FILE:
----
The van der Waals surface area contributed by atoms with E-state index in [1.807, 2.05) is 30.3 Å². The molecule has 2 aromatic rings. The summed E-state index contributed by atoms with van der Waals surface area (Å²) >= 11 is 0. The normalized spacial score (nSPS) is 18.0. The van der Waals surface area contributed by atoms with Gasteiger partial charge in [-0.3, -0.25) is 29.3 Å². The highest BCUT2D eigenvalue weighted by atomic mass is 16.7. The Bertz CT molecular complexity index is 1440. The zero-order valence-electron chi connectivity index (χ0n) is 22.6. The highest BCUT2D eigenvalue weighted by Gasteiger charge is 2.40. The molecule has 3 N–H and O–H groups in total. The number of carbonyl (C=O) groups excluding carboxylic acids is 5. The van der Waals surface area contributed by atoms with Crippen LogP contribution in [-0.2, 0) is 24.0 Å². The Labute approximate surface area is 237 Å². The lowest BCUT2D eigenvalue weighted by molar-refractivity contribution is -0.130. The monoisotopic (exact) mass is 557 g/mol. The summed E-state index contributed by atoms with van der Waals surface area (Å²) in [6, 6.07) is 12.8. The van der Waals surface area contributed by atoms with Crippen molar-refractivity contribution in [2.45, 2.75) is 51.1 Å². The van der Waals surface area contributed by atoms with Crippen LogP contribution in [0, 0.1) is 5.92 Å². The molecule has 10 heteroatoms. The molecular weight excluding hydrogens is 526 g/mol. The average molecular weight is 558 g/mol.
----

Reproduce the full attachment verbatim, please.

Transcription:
The van der Waals surface area contributed by atoms with E-state index in [1.807, 2.05) is 30.3 Å². The molecule has 2 aromatic rings. The summed E-state index contributed by atoms with van der Waals surface area (Å²) >= 11 is 0. The normalized spacial score (nSPS) is 18.0. The van der Waals surface area contributed by atoms with Gasteiger partial charge in [-0.3, -0.25) is 29.3 Å². The highest BCUT2D eigenvalue weighted by atomic mass is 16.7. The Bertz CT molecular complexity index is 1440. The zero-order valence-electron chi connectivity index (χ0n) is 22.6. The highest BCUT2D eigenvalue weighted by Gasteiger charge is 2.40. The molecule has 3 N–H and O–H groups in total. The number of carbonyl (C=O) groups excluding carboxylic acids is 5. The van der Waals surface area contributed by atoms with Crippen LogP contribution in [-0.2, 0) is 24.0 Å². The Labute approximate surface area is 237 Å². The lowest BCUT2D eigenvalue weighted by molar-refractivity contribution is -0.130. The monoisotopic (exact) mass is 557 g/mol. The summed E-state index contributed by atoms with van der Waals surface area (Å²) in [6, 6.07) is 12.8. The van der Waals surface area contributed by atoms with Crippen molar-refractivity contribution in [2.45, 2.75) is 51.1 Å². The van der Waals surface area contributed by atoms with Crippen LogP contribution in [0, 0.1) is 5.92 Å². The molecule has 10 heteroatoms. The molecular weight excluding hydrogens is 526 g/mol. The average molecular weight is 558 g/mol.